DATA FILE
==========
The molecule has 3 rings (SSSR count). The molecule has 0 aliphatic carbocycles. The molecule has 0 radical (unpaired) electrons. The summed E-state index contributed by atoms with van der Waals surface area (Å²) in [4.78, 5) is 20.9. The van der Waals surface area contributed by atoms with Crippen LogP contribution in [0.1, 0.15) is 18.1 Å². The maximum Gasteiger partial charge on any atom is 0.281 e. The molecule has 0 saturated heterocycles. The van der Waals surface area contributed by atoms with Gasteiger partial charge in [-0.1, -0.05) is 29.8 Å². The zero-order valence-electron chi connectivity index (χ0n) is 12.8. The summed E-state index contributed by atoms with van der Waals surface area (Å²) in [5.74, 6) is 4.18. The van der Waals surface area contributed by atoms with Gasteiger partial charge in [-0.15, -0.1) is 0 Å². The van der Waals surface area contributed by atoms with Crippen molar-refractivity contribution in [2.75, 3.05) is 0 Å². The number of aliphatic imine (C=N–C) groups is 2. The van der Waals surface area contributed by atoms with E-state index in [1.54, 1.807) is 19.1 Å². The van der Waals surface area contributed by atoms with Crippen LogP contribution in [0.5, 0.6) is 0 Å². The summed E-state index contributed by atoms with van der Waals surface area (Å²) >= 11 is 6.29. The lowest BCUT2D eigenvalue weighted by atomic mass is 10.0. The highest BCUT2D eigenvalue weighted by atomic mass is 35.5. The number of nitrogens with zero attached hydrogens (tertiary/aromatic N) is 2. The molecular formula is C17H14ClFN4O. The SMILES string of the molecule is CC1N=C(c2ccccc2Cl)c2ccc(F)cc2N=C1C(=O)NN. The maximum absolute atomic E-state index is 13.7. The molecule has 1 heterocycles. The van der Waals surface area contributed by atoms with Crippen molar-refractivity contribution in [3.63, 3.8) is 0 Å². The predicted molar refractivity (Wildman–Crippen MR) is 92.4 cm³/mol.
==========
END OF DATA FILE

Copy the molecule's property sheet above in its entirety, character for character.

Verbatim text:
The molecule has 3 rings (SSSR count). The molecule has 0 aliphatic carbocycles. The molecule has 0 radical (unpaired) electrons. The summed E-state index contributed by atoms with van der Waals surface area (Å²) in [4.78, 5) is 20.9. The van der Waals surface area contributed by atoms with Crippen LogP contribution in [0.1, 0.15) is 18.1 Å². The maximum Gasteiger partial charge on any atom is 0.281 e. The molecule has 0 saturated heterocycles. The van der Waals surface area contributed by atoms with Gasteiger partial charge in [-0.1, -0.05) is 29.8 Å². The zero-order valence-electron chi connectivity index (χ0n) is 12.8. The summed E-state index contributed by atoms with van der Waals surface area (Å²) in [5.74, 6) is 4.18. The van der Waals surface area contributed by atoms with Gasteiger partial charge in [-0.15, -0.1) is 0 Å². The van der Waals surface area contributed by atoms with Crippen molar-refractivity contribution in [2.75, 3.05) is 0 Å². The number of aliphatic imine (C=N–C) groups is 2. The van der Waals surface area contributed by atoms with E-state index in [1.54, 1.807) is 19.1 Å². The van der Waals surface area contributed by atoms with Crippen LogP contribution in [0.5, 0.6) is 0 Å². The summed E-state index contributed by atoms with van der Waals surface area (Å²) >= 11 is 6.29. The lowest BCUT2D eigenvalue weighted by atomic mass is 10.0. The highest BCUT2D eigenvalue weighted by atomic mass is 35.5. The number of nitrogens with zero attached hydrogens (tertiary/aromatic N) is 2. The molecular formula is C17H14ClFN4O. The SMILES string of the molecule is CC1N=C(c2ccccc2Cl)c2ccc(F)cc2N=C1C(=O)NN. The maximum absolute atomic E-state index is 13.7. The molecule has 1 heterocycles. The van der Waals surface area contributed by atoms with Crippen molar-refractivity contribution in [3.63, 3.8) is 0 Å². The predicted molar refractivity (Wildman–Crippen MR) is 92.4 cm³/mol.